Exotic animal medicine is an extremely exciting and rewarding field with the incredible variety of species and conditions that we are presented with making every day unique. A significant component of our day involves educating clients in the husbandry practices of a variety of species, and this is often the most crucial factor in the success or failure of a patient’s care and progress. Working with exotic species demands a lot of hands-on work which allows all of our staff to constantly hone their skills and acquire new ones. The species that we work with can vary greatly in terms of their size, anatomy, age, and tolerance of clinical care. The approaches that we take to handling wildlife vs pet poultry or tame vs domesticated species incorporates many elements that we have to consider for patient and staff safety.

While the following will be a slightly compressed set of examples of what all of our staff do at Lynwood Animal Hospital, it will give you an idea of the range of tasks we perform and their associated challenges.

Our veterinarians do a lot more behind the ‘scenes’ work than just seeing pets in appointments for their annual exams or for when they are sick. They will also be dealing with any hospitalized patients and calling owners with updates. They check lab work results, and interpret both radiograph and ultrasound imagines, deciding on the best course of action for a pet, discuss with the owner the options available and prescribe medications as needed. They will also do a range of surgeries ranging from elective spays and dental extractions to more urgent surgeries such as with foreign bodies or pyometra surgery which is the removal of an infected uterus. They are also continually learning new treatments or protocols for all types of species as new research becomes available and new and improved techniques are shared.

A typical day for our assistants and registered veterinary technicians (RVT) begins with attending to any boarders, hospitalized patients, and our in-house clinic birds. They assess their appetite, urine/bowel movements, mentation, and prepare for the morning treatments which can involve assisted feedings. As many of our exotic patients are prey animals, or maybe intolerant of prolonged handling, our staff must set everything up in advance and communicate clearly to make sure they efficiently interact with them in the safest, least stressful way. This can mean more than one person assists with an assessment, cleaning of the enclosure, treatment, and any other procedures so that they are all done in a methodical, streamlined fashion. To limit stressors, sometimes the veterinarian and technician must do their assessments together.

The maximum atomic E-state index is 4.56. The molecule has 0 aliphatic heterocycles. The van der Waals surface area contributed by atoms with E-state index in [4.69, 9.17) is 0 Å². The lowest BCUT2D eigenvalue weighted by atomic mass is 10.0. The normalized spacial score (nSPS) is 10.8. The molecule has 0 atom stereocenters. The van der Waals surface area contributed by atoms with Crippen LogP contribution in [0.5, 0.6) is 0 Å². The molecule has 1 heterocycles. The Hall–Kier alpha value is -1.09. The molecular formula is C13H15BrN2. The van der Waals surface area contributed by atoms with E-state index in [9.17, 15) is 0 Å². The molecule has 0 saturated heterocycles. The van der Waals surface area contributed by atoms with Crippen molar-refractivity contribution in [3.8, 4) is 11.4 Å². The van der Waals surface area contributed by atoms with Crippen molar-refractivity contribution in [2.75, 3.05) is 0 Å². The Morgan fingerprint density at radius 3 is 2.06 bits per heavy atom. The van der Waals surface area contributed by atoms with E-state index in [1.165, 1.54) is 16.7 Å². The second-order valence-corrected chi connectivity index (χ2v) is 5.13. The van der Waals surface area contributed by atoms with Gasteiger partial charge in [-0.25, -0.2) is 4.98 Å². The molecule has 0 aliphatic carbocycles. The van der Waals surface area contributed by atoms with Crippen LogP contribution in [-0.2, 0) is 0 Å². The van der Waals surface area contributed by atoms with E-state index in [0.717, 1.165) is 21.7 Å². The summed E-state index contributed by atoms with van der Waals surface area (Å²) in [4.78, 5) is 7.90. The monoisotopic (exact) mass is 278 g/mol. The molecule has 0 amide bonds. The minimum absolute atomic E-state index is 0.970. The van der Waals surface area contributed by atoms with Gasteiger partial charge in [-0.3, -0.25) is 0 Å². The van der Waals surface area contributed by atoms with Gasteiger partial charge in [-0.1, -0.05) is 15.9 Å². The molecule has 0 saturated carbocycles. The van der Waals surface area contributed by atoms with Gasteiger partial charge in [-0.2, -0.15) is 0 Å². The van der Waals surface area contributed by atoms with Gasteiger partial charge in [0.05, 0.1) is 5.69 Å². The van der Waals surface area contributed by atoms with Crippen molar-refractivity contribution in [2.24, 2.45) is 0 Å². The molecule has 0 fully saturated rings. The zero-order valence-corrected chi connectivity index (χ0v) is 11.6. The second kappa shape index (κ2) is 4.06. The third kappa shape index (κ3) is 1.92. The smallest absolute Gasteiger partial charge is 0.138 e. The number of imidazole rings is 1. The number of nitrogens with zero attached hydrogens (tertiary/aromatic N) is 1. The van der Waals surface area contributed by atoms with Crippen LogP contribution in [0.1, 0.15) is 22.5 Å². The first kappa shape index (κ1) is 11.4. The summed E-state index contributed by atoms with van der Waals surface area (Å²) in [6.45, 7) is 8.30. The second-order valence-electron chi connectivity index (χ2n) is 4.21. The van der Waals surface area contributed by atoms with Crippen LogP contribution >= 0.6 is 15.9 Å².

Our RVTs will also have a variety of duties during the day. They can be seen assisting the veterinarian during their appointments which can involve coaching clients, demonstrating medications, and running tests. Other RVTs will be in charge of running in house lab work, taking care of in-hospital patients and technician appointments which can involve nail trims, vaccinations, weight checks and more. On surgery days we have one RVT in charge of surgery patients which involves checking their vitals before-hand, monitoring during anesthesia, and during recovery. As we often deal with many small exotics we will, in most cases, have a second RVT assisting and even one of our assistants.

While the vets and RVTs have many duties, they could not do it without the help of their assistants. Assistants have a variety of duties that contribute to the overall running of the clinic and they provide support in a variety of ways. Throughout the day they can be seen comforting patients in hospital, feeding patients, unpacking orders, answering phones, helping clients, cleaning up messes, dealing with mounds of laundry and more. They are multitasker for sure!

Let’s not forget our client service representatives! Without them, our day would be lost. They are the front line of the clinic and will be the first point of contact when you walk into the clinic. They can assist you with picking up food or prescriptions, scheduling appointments and helping you with questions. They will forward any medical questions to the appropriate staff as needed.

They ensure that our appointment rooms are ready to go and help us with the daily flow.

I hope this helped you give a brief insight into what it is that we do at Lynwood Animal Hospital. We hope to see you soon!